Posted by: Thixia | May 1, 2008

Nature of Cognitive Dysfunction in MS 6 of 6

Magnets: 

 

There is a single clinical trial of MS that evaluated magnets for MS-related cognitive dysfunction.  That trial, which involved 30 people, evaluated cognition as one part of a battery of tests that also measured spasticity, bladder control, fatigue, mobility and vision.   As compared with sham magnets, the group receiving the actual magnetic therapy did better on the composite score.  There have also been a few published reports about individual cases in which magnet therapy improved cognitive function.

 

 

Music Therapy: 

Music, sometimes described in medical terms and an “aural stimulant,” can motivate, conjure memories, and affect mood.  Music therapy has received serious study in some medical conditions, especially Alzheimer’s disease and Parkinson’s disease, and, indeed, there is some evidence that music therapy can reduce the social, emotional, and physical disabilities that may accompany these diseases.  Whether music might help with cognitive function in MS has been the subject of one small and preliminary study.  Among people who complained of memory problems, information presented in the form of a melody may have been more easily remembered than information presented in spoken form.   However, the difference between the groups was small and may have been due to the effects of chance alone.

 

 

4-AP (4—aminopyridine):

4-AP is an experimental drug that has been studied to a limited extent among people with MS.  Technically, 4-AP blocks molecules on nerve cells known as potassium channels.  By this mechanism, 4-AP may improve nerve conduction along nerves that have been damaged by MS.   A small trial was conducted to determine whether 4-AP might improve cognitive function among people with MS.  No beneficial effect was observed in this trial.   Serious side effects of 4-AP treatment may include seizures, confusion, and liver damage.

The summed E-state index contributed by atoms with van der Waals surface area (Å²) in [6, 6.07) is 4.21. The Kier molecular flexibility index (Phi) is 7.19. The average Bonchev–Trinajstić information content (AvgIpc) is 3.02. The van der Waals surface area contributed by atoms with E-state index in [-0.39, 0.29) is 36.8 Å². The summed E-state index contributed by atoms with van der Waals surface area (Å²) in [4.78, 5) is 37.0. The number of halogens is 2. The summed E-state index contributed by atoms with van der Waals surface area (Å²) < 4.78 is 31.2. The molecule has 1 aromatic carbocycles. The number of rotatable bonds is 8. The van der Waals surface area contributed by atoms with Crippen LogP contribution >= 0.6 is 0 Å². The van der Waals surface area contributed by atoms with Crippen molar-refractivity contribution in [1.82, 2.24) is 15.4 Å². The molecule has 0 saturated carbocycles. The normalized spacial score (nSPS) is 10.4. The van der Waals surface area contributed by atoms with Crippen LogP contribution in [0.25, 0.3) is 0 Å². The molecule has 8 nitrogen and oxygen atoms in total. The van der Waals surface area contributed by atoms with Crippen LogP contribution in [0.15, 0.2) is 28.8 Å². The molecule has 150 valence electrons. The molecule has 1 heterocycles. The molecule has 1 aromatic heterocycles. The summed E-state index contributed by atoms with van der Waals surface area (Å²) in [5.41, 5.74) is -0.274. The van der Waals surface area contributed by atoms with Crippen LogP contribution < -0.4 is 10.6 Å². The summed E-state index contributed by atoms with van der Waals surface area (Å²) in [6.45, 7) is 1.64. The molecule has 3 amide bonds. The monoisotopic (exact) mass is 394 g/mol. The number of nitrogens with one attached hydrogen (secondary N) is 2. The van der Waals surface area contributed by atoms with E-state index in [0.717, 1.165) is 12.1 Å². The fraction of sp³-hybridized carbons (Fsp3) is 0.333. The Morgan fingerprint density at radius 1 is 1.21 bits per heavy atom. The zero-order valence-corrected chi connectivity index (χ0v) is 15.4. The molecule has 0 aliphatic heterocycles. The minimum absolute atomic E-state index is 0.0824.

VI.   Conclusion

 

Many people with MS will not experience cognitive problems.  Furthermore, when cognitive problems do occur, they are often mild and sometimes affect only certain aspects of cognition.  

 

There is both clinical evidence and a logical basis to assume that MS-related cognitive decline can be slowed by injectable medications.  Those with concerns about cognitive dysfunction should consult their health care providers.  Identifying the complex factors that might be involved is a critical step in treatment.  In addition, safety issues should sometimes be considered, and, in some cases, a driving evaluation should be conducted.  There are no well-established treatments for MS-related cognitive dysfunction, but there is preliminary evidence to show that some interventions, such as cognitive rehabilitation therapy, Aricept, ginkgo biloba, and exercise may be helpful.

 

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